Aditi Sinha is one of our senior student assistant leads at the help desk. She has been at the help desk for a long time and soon she will be graduating. Aditi is from India. She is smart, dedicated and committed to the help desk and the folks who work there. She almost always has a smile and makes us all feel like family. She is a natural leader and an inspiration. She is one of the nicest students I have known in my over twenty-three years at the university and when she graduates it will be a big loss for us and our university. We are really going to miss her.

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Sunday, November 04, 2007

I Lept into Leopard

My Leopard desktop

The new cat is on my computer!
Well I did it, I made my first Leopard install. Next I will be installing Vista on the same computer! The cat is definitely fast and there are things I really like about it and things I really do not like. For example, I really do not like desktop clutter so the default desktop had to go. More on that later though. We are off to a social engagement!

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Europe trip reunion

Cruise Partners

Cruise reunion
This afternoon we are getting together with the cruise group to share memories, photos and perhaps to plan for our next trip. We have not seen them since our parting in Rome. This should be a lot of fun. I burned DVD's for folks of the trip pictures.

[More Vacation Photos Here on Flickr]

Friday, November 02, 2007

In Design User Group Meeting

In Design User Group Meeting, Wed., Nov. 14
The next meeting of the Bay Area InDesign User Group for Wednesday, November 14th, 2007 at 6:30pm, to be held at Adobe San Francisco, 601 Townsend St, at 7th St. .

Come join us in learning about InDesign's Transparency features!

InDesign CS3 introduces some powerful and innovative transparency features. Now you can apply transparency effects independently for an object's fill, stroke, content, and text and you can apply almost all Photoshop effects inside of InDesign. This presentation will show how to make these effects work and -- even more importantly -- how to get them to print successfully by following some important transparency best practices.

As always, the evening will conclude with the group's customary raffle of valuable software, books, and prizes.

I plan on going and welcome folks who may wish to carpool with me. To register, or for more information, go here.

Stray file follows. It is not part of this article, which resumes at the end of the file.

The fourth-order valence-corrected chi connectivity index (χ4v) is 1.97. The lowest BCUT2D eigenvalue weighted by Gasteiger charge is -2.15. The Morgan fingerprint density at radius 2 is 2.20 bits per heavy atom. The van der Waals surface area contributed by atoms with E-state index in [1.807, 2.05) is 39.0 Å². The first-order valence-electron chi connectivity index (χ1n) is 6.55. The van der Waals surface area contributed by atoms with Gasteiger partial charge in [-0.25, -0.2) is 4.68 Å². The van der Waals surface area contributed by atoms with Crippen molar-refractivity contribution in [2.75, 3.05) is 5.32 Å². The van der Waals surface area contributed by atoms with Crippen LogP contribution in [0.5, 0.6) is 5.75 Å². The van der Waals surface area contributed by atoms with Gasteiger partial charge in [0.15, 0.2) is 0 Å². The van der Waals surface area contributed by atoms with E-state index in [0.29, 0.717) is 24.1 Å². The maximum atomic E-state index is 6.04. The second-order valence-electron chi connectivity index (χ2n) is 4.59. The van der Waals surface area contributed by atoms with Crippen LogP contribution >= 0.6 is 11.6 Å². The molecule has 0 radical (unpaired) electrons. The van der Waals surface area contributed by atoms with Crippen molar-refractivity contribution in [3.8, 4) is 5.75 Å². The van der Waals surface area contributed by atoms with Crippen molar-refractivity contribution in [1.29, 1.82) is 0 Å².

Conversation with University Leadership

Featuring SJSU President Kassing and Provost Sigler
On Tuesday, November 6, from 1pm to 2:30pm, in the Resident Activity Center Building B, there will be a Conversation with University Leadership featuring President Don Kassing and Provost Carmen Sigler.

Issues With Leopard?

Is Leopard Ready?

Problems with Leopard?
Rob Meads article asks, Is Leopard Still in Beta? implying that it was not ready for general release. Some users are reporting problems with Leopard. This may be shocking to some but this frankly is to be expected. With the first version of a new operating system, no matter how through the beta testing was, it simply cannot reproduce the variety of systems and configurations found in a general release. Users who want to try the cutting edge technology frequently find it to be the bleeding edge.

Leopard vs. Vista Showdown
Engadget has this unusually non-biased comparison of the features of Microsoft's Windows v.6 Vista vs. those of Apple's Mac OS X 10.5 Leopard. The blog Seattlest has some great advice for folks looking to upgrade to Leopard. Not everybody is overjoyed with the changes in Leopard, Matt Neuburg writes about the six things he hates about Leopard.

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Thursday, November 01, 2007

Kassing's Halloween ULP?

Is this an Unfair Labor Practice (ULP)?
Last night President Kassing's office released two new presidential directives, an hour before midnight on Halloween. Could one of these directives been a violation of the staff union agreement, an unfair labor practice and a violation of state law?

Updates on this topic will be posted here, on my union blog.